During the mid-eighties and the first half of the nineties, I attended many, many memorial services for friends who died of HIV. Each service was special just as each life was special. I have to say, I am proud and grateful for the ceremony that was held for my Mom. It was about her and the people who attended had clearly been touched by her love. Although I said goodbye to my Mom over the telephone, it still hasn’t hit me that she has died. It will. It just hasn’t happened yet.

Thursday, April 2, 2009

April 2, 2009: After arriving home from my Mom’s memorial service in Portland, I went into a weird tailspin that centered on anxiety about my tumor. Basically, I felt like it was growing and that I no longer knew what to do to stop the growth. I had tried drastic amounts of chemo. I had veered to another extreme and lived on wheatgrass juice and raw vegan food to detoxify my body and help it heal. Yet I still experienced a daily fatigue that required a late afternoon nap. Then, from places in my mind that I hadn’t heard from yet, I realized that I could die from this tumor. It was as if I had not had that thought before, and it took over on Tuesday. I had waves of psychic shock focusing on “Das Ende.” The End. Had I finished my legal paper work? What to do with rugs and glass and furniture? No need to buy any new shirts for this summer; my task would be to get rid of my clothes. The End. No more event. Cancel subscriptions, etc.

While getting overwhelmed I realized that within a day’s time, I would talk with Dr. Jahan about the results of my scans from the previous week. That would do it, for sure. Then I’d really get the bad news. Plus, I hadn’t seen Dr. Jahan for two months, and I became convinced that he’d start taking my inventory about how I had walked away from treatment, etc. Well, I thought, I’ll just hide behind the fact that my Mom just died. No doctor can stand up against that. So, having put together my strategy of how I’d handle Dr. Jahan, I resumed having my dismal thoughts of dying soon. The culmination occurred over dinner with my friend Bob Currier where I said that I didn’t know how to combat my tumor. Given this lack of ability, I would die. Tears ran down my face. Dinner arrived. Bob listened carefully and reminded me that I was more than my tumor. Also, he reminded me that having a meditation practice was not inconsequential. Still, I felt like I had finally understood something simple and inevitable and dreadful: I would die soon enough.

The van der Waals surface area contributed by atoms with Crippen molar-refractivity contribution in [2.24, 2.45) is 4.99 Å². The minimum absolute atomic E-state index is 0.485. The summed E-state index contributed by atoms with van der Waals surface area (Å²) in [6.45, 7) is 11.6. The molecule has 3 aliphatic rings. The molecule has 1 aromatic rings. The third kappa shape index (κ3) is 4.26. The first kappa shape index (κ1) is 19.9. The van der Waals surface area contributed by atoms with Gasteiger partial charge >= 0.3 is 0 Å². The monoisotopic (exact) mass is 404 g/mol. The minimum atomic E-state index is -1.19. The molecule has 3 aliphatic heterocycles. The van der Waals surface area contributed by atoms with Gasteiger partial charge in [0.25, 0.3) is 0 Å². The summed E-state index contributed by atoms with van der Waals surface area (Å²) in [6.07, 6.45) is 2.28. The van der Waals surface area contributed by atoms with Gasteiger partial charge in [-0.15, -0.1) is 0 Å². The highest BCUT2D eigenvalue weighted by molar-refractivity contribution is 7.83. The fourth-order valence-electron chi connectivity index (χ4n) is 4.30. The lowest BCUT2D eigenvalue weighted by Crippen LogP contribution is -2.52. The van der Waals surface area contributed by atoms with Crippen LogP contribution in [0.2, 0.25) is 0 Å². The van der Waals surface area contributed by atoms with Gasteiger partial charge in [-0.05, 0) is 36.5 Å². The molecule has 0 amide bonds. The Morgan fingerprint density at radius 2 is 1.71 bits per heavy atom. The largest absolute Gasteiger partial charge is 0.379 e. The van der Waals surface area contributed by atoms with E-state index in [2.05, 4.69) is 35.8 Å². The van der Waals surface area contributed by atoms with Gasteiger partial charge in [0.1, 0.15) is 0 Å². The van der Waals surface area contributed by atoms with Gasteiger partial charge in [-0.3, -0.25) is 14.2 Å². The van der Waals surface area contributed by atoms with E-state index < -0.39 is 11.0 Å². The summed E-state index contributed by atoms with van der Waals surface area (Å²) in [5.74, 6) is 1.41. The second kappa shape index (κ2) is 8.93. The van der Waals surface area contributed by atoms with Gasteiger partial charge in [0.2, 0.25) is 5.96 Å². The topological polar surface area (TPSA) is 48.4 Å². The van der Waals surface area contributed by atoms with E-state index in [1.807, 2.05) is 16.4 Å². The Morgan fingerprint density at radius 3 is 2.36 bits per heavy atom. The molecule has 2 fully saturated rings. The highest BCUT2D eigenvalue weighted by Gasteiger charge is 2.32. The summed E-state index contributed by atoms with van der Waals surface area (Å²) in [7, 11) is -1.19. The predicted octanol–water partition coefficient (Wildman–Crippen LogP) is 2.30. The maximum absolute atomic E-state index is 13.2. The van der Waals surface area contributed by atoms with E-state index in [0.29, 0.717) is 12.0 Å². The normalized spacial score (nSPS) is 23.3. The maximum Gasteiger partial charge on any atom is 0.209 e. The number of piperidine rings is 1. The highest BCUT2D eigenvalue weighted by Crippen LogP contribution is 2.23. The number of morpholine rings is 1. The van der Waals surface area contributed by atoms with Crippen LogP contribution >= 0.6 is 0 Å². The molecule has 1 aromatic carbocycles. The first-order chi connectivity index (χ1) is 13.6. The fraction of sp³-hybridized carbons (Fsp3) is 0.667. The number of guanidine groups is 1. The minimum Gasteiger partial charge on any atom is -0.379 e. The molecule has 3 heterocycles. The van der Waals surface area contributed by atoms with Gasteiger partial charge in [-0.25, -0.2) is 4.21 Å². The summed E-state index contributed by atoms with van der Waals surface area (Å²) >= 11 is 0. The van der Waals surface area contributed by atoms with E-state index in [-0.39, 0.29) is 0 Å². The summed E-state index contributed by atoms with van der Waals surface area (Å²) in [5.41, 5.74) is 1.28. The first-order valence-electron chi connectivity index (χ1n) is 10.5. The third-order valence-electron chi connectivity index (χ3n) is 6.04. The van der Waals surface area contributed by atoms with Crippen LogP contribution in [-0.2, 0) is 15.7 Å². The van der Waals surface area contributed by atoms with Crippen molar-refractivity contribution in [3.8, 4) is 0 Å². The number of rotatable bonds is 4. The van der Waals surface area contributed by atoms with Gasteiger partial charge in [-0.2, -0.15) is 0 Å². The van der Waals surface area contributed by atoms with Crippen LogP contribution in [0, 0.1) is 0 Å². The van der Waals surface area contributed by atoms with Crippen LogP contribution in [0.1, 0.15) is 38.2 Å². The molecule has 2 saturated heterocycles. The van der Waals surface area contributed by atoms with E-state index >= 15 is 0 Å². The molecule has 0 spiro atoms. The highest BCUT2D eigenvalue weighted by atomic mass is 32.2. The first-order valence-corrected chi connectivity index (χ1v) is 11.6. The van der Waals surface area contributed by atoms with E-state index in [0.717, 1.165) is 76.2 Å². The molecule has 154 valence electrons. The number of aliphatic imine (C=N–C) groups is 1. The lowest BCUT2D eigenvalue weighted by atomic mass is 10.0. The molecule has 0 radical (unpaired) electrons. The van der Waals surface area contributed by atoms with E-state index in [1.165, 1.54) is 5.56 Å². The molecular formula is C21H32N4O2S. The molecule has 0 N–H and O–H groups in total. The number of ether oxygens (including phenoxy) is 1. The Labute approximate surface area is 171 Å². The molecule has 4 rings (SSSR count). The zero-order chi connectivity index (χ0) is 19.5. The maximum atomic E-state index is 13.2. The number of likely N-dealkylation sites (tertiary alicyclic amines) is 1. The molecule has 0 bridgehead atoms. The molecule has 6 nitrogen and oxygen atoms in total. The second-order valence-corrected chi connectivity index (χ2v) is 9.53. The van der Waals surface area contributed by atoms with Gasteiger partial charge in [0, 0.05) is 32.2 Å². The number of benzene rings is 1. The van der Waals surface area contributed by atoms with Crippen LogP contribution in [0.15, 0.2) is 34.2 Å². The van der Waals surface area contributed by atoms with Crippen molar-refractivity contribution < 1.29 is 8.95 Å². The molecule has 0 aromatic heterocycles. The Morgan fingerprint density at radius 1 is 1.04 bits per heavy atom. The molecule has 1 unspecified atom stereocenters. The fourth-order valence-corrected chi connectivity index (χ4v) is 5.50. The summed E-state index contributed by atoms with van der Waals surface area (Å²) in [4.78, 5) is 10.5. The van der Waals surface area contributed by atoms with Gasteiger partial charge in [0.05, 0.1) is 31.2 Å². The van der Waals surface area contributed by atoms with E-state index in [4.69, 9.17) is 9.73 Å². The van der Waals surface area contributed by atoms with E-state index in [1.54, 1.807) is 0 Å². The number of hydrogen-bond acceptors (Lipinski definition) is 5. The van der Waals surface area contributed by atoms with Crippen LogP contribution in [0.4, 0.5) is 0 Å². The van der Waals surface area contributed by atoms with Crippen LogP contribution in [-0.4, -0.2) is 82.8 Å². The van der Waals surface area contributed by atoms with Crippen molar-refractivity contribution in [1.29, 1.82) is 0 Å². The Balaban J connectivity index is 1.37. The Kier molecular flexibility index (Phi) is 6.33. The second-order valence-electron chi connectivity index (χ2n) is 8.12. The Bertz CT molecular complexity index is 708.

I arrived at clinic and visited with Eileen prior to seeing Dr. Jahan. I summarized my feelings about the strength of the tumor’s grown and my own relative weakness. Eileen counseled patience and a day at a time. And then, we were in the clinic room and Dr. Jahan was coming through the door. He seemed happy and friendly like he wasn’t going to start out with an admonishment to start chemo right away. And, in fact, he did no such thing. Rather, he started by saying, “Your scan results are just amazing. I can’t believe it. There has been no tumor growth over the past two months. None. I am so surprised. I looked at the results really carefully. You must be doing something right.”

I was totally stunned, but managed to say, “I know nothing. That’s the last thing I expected to hear you say. It’s been feeling to me like that tumor has increased in size, especially toward the back of my groin.”

“Well, it hasn’t grown at all. Not a bit. Really, it’s quite extraordinary. In fact, I’d say you get a breather for a while. I don’t have anything to prescribe at this point. No reason to do chemo if your body is holding firm and the tumor isn’t growing. So I’m thinking that you should have more scans in three months.”

“Three months!” I gasped.

“Sure. I don’t want to wait too long. And if anything changes for the worse, more pain, any bleeding, let us know right away. In the meantime, keep doing what you’re doing.”

So that’s what happened to me as my scans were read on Wednesday. The tumor is not getting larger (nor has it gotten smaller). I do not have to wrap up my life in the next six months. Rather, I'll have time to live more with the cancer and do what I can to diminish it’s size as well as shrink it’s hold over my life. What a surprise.

For the first day, I didn’t really believe the good news. It wasn’t until I started telling people and saw their looks of astonishment and happiness that I began to understand that this was happening. Now, a day and a half later, it feels more real. I’ve had time to get used to the idea of living longer. I’ve started to imagine how I want to celebrate. What a week.